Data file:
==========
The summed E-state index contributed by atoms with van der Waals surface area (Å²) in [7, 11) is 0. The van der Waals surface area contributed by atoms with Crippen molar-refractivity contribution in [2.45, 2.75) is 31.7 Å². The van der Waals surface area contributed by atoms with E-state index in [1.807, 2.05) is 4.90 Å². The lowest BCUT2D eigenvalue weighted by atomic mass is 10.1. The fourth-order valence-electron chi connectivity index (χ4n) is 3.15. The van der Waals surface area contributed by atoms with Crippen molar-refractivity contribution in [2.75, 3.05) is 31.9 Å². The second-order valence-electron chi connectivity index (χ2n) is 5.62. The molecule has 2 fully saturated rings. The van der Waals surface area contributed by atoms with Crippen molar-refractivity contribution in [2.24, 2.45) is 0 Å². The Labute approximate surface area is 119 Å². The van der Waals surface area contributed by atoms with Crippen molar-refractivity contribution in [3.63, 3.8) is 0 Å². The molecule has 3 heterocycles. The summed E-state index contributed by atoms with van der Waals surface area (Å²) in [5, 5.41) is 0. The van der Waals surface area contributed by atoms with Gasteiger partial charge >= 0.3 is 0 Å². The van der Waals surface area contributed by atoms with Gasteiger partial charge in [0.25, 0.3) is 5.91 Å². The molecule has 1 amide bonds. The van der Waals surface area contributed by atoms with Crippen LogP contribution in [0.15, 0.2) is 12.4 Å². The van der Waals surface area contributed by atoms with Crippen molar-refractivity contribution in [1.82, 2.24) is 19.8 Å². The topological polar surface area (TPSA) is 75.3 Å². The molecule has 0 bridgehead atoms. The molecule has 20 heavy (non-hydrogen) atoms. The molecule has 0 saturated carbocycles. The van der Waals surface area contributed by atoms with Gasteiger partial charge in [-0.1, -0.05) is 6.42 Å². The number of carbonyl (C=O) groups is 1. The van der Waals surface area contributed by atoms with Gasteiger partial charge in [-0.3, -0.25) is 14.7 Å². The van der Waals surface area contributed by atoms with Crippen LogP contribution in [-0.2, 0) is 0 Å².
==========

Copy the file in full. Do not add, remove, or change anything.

The summed E-state index contributed by atoms with van der Waals surface area (Å²) in [7, 11) is 0. The van der Waals surface area contributed by atoms with Crippen molar-refractivity contribution in [2.45, 2.75) is 31.7 Å². The van der Waals surface area contributed by atoms with E-state index in [1.807, 2.05) is 4.90 Å². The lowest BCUT2D eigenvalue weighted by atomic mass is 10.1. The fourth-order valence-electron chi connectivity index (χ4n) is 3.15. The van der Waals surface area contributed by atoms with Crippen molar-refractivity contribution in [2.75, 3.05) is 31.9 Å². The second-order valence-electron chi connectivity index (χ2n) is 5.62. The molecule has 2 fully saturated rings. The van der Waals surface area contributed by atoms with Crippen molar-refractivity contribution in [2.24, 2.45) is 0 Å². The Labute approximate surface area is 119 Å². The van der Waals surface area contributed by atoms with Crippen molar-refractivity contribution in [3.63, 3.8) is 0 Å². The molecule has 3 heterocycles. The summed E-state index contributed by atoms with van der Waals surface area (Å²) in [5, 5.41) is 0. The van der Waals surface area contributed by atoms with Gasteiger partial charge >= 0.3 is 0 Å². The van der Waals surface area contributed by atoms with Gasteiger partial charge in [0.25, 0.3) is 5.91 Å². The molecule has 1 amide bonds. The van der Waals surface area contributed by atoms with Crippen LogP contribution in [0.15, 0.2) is 12.4 Å². The van der Waals surface area contributed by atoms with Crippen molar-refractivity contribution in [1.82, 2.24) is 19.8 Å². The topological polar surface area (TPSA) is 75.3 Å². The molecule has 0 bridgehead atoms. The molecule has 20 heavy (non-hydrogen) atoms. The molecule has 0 saturated carbocycles. The van der Waals surface area contributed by atoms with Gasteiger partial charge in [-0.1, -0.05) is 6.42 Å². The number of carbonyl (C=O) groups is 1. The van der Waals surface area contributed by atoms with Gasteiger partial charge in [-0.3, -0.25) is 14.7 Å². The van der Waals surface area contributed by atoms with Crippen LogP contribution in [-0.2, 0) is 0 Å².